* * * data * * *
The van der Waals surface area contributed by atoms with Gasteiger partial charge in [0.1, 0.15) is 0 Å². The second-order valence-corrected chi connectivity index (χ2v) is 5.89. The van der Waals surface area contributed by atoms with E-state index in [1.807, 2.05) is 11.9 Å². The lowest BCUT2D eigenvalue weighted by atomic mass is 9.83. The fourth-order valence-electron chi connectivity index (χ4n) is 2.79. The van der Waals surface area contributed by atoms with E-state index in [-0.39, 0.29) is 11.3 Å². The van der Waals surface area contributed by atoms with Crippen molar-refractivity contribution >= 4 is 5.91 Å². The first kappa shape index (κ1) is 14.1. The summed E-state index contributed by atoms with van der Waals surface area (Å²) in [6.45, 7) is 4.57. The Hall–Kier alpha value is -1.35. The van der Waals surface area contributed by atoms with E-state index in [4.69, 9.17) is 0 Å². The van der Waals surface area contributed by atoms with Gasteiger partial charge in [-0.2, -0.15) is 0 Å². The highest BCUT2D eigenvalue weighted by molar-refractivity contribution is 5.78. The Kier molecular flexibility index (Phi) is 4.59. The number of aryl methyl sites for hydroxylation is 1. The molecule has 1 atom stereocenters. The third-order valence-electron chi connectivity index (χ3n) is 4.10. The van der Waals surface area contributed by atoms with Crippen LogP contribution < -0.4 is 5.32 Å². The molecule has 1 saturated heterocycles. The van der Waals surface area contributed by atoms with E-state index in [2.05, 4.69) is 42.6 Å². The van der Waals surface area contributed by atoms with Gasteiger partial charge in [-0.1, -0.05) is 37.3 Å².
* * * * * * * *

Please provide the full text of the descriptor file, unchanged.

The van der Waals surface area contributed by atoms with Gasteiger partial charge in [0.1, 0.15) is 0 Å². The second-order valence-corrected chi connectivity index (χ2v) is 5.89. The van der Waals surface area contributed by atoms with E-state index in [1.807, 2.05) is 11.9 Å². The lowest BCUT2D eigenvalue weighted by atomic mass is 9.83. The fourth-order valence-electron chi connectivity index (χ4n) is 2.79. The van der Waals surface area contributed by atoms with E-state index in [-0.39, 0.29) is 11.3 Å². The van der Waals surface area contributed by atoms with Crippen molar-refractivity contribution >= 4 is 5.91 Å². The first kappa shape index (κ1) is 14.1. The summed E-state index contributed by atoms with van der Waals surface area (Å²) in [6.45, 7) is 4.57. The Hall–Kier alpha value is -1.35. The van der Waals surface area contributed by atoms with E-state index in [4.69, 9.17) is 0 Å². The van der Waals surface area contributed by atoms with Gasteiger partial charge in [-0.2, -0.15) is 0 Å². The highest BCUT2D eigenvalue weighted by molar-refractivity contribution is 5.78. The Kier molecular flexibility index (Phi) is 4.59. The number of aryl methyl sites for hydroxylation is 1. The molecule has 1 atom stereocenters. The third-order valence-electron chi connectivity index (χ3n) is 4.10. The van der Waals surface area contributed by atoms with Crippen LogP contribution < -0.4 is 5.32 Å². The molecule has 1 saturated heterocycles. The van der Waals surface area contributed by atoms with E-state index in [2.05, 4.69) is 42.6 Å². The van der Waals surface area contributed by atoms with Gasteiger partial charge in [-0.1, -0.05) is 37.3 Å².